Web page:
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Goal.

Redesign the samples ordering experience for customers looking to order fabric & tile samples across desktop and mobile.

Project Context.

As a product designer at Wayfair, I was responsible for ensuring Wayfair customer-facing platforms provided the best experiences to buy furniture online. 

Solution.

Updating the current samples drawer into a modal on desktop and action sheet on mobile.

Role & Duration.

I owned the end to end UX of this project,  with constant feedback & inputs from a team of other designers, engineers, data analysts and a product manager. This was a 2 month project. 

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ACTION SHEET ON MOBILE. 

An action sheet slides up after clicking on the "free samples" link. Users can filter samples by clicking into another action sheet. 

02.

Prototype in Motion.

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01.

MODAL ON DESKTOP.

A modal with available samples pops up on clicking the "free samples" link. Hovering over each sample shows material details. 

- Current Painpoints 😰 -

- Process Overview 👓 -

Expected Users. 

Tile Shopper 

  • Plans on installing tiles & buying them online

  • Wants to order tile samples before finalizing to determine if it works well in the space

Sofa Shopper

  • Plans on ordering a new couch online 

  • Wants to order fabric samples to test before converting on the product since she feels images don't convey the real look and feel of the fabric. 

After meeting with stakeholders, I conducted a thorough competitive analysis to see how Wayfair’s competitors approached samples ordering. I weighed pros and cons with each competitor while synthesizing key insights and take aways. 

🔑 KEY INSIGHT: Out of 8 competitors analyzed, Wayfair was the only site that displayed samples in a drawer.

💡 BREAKDOWN: Modal (5), New page (1), Drawer (1: Wayfair)

- Competitive Audit 🐎 -

After weighing pros and cons with various experiences including Wayfair and its competitors, I wireframed various layouts to display the samples. I then met with the broader team including PMs, engineers, and fellow designers to prioritize these layouts.

Below is an image of all the options along with a TLDR of the main pros and cons identified. 

LAYOUT OPTIONS WITH PROS & CONS: 🤔

- Ideation & Wireframing 🖼 -

After discussing with relevant teams and synthesizing feedback, we finalized the modal component for desktop and action sheet component for mobile to display samples since they were the options with the highest impact to users with lowest effort to engineering. However, we decided to user test 2 mobile variations (exposed filtering vs. filter tab) to see which ones users preferred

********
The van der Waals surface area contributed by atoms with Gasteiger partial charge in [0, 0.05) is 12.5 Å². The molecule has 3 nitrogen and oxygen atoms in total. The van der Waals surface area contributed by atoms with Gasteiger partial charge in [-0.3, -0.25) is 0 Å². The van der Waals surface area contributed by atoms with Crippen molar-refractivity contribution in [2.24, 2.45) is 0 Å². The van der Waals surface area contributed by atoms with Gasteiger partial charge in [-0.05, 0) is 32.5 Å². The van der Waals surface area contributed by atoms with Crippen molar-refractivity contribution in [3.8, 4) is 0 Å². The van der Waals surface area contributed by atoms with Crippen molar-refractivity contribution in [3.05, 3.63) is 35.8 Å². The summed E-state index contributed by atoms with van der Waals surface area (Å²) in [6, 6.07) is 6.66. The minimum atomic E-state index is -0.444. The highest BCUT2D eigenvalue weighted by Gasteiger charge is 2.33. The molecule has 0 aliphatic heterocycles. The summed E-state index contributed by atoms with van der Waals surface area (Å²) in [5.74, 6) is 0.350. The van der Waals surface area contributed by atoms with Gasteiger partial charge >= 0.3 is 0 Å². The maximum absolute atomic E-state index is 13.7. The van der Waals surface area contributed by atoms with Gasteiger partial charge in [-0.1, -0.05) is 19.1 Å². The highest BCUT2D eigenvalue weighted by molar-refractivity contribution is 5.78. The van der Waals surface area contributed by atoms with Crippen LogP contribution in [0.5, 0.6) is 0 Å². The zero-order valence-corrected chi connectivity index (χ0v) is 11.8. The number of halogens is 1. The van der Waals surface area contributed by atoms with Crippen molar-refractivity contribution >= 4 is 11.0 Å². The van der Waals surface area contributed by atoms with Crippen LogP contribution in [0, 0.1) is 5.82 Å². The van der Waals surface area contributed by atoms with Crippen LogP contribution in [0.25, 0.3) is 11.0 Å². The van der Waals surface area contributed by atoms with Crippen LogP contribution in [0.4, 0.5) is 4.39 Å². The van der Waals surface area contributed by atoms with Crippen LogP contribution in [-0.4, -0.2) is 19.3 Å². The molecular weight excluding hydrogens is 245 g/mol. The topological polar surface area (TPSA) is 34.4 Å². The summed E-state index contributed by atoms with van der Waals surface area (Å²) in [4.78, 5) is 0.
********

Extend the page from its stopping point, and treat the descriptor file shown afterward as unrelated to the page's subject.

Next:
MODAL FOR DESKTOP: 

  1. Consistently👯: other links on the page also have modals

  2. Immersive🌊: Modal appears in larger and in the centre (as opposed to the side drawer)

  3. Larger real estate🏘: Provides a designated space for material details for each sample

  4. Competition🥊: 5/8 competitors had a modal making it a familiar mental model for online furniture shoppers

ACTION SHEET FOR MOBILE:

  1. Prior data📈: Action sheets had been previously tested for tile samples and had increased conversion rate. 

  2. Page context 🧐: Action sheets cover less than 90% of the page, letting users know that they haven't left the original page.

  3. Desktop ➡️ Mobile: Modals (desktop) translate well to action sheets on mobile providing parity across the two platforms. 

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iphone-B (1).png

Option A: Filter tab

Option B: Filter drop- downs

- Finalizing Layout 🏆 -

- Prototyping 🧑‍💻 -

DESKTOP:

MOBILE VARIATION A (FILTER TAB): 

A/B TEST ( TAB VS. DROPDOWN) :

I translated the low fidelity wireframes into high fidelity interactive prototypes for fabric samples across both desktop and mobile. I developed one prototype for desktop and 2 for mobile in order to AB test the 2 variations. The journey involved prompting the samples page by clicking the “free samples” link, to adding their selected samples to cart. 

PROCESS: I launched 3 unmoderated tests for desktop and 4 A/B tests for mobile on usertesting.com. 

AUDIENCE: I screened for participants that were on the market for upholstery products and valued ordering fabric samples before making a final purchase.

SYNTHESIS: I made a note of key words and phrases that related to the research questions. I then grouped these keywords into themes in order to generate insights on pain-points, what worked well, and recommendations. 

Research Questions.

MOBILE.

  • Do users prefer exposed filtering or click-in filtering?

  • Are users experiencing any pain-points with the mobile experience?

  • Is the sample size scannable/ effective in conveying the look of the sample? 

  • Is the action sheet component effective in helping users navigate through the experience?

​📱

DESKTOP.

  • Are users able to go through the journey of ordering samples (from triggering the modal, to finding the samples they want, to adding to cart)

  • Are users experiencing any pain-points with the redesign?

​🖥

- Testing 🧪 -

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 2/4 mobile participants didn't realize that clicking on the thumbnail selects the sample, and clicking on the link opens material info. I added a checkbox on the image to indicate "click to select" functionality. 

2.

CHECKBOX FOR CLARITY

Since users were able to seamlessly navigate through the desktop experience without any pain-points, there were no changes made to the design. However, I made a few recommendations based on pain-points related to the mobile experience. 

​🏆

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👎 

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3/3 mobile participants preferred action sheet filtering over drop-down filtering because it was more "immersive" & the drop-downs felt "overwhelming"

1.

ACTION SHEET FILTERING.

- Iteration -

- Iterating For Constraints -

REASONS FOR SELECTING THIS "FILTER" LINK PLACEMENT :

  1. While having a fixed/ sticky filter link has value, it was also important to consider parity across all action sheets in Wayfair's design system. Since no other action sheet across the system had a CTA in the header, it could create confusion for users and low visibility for the link.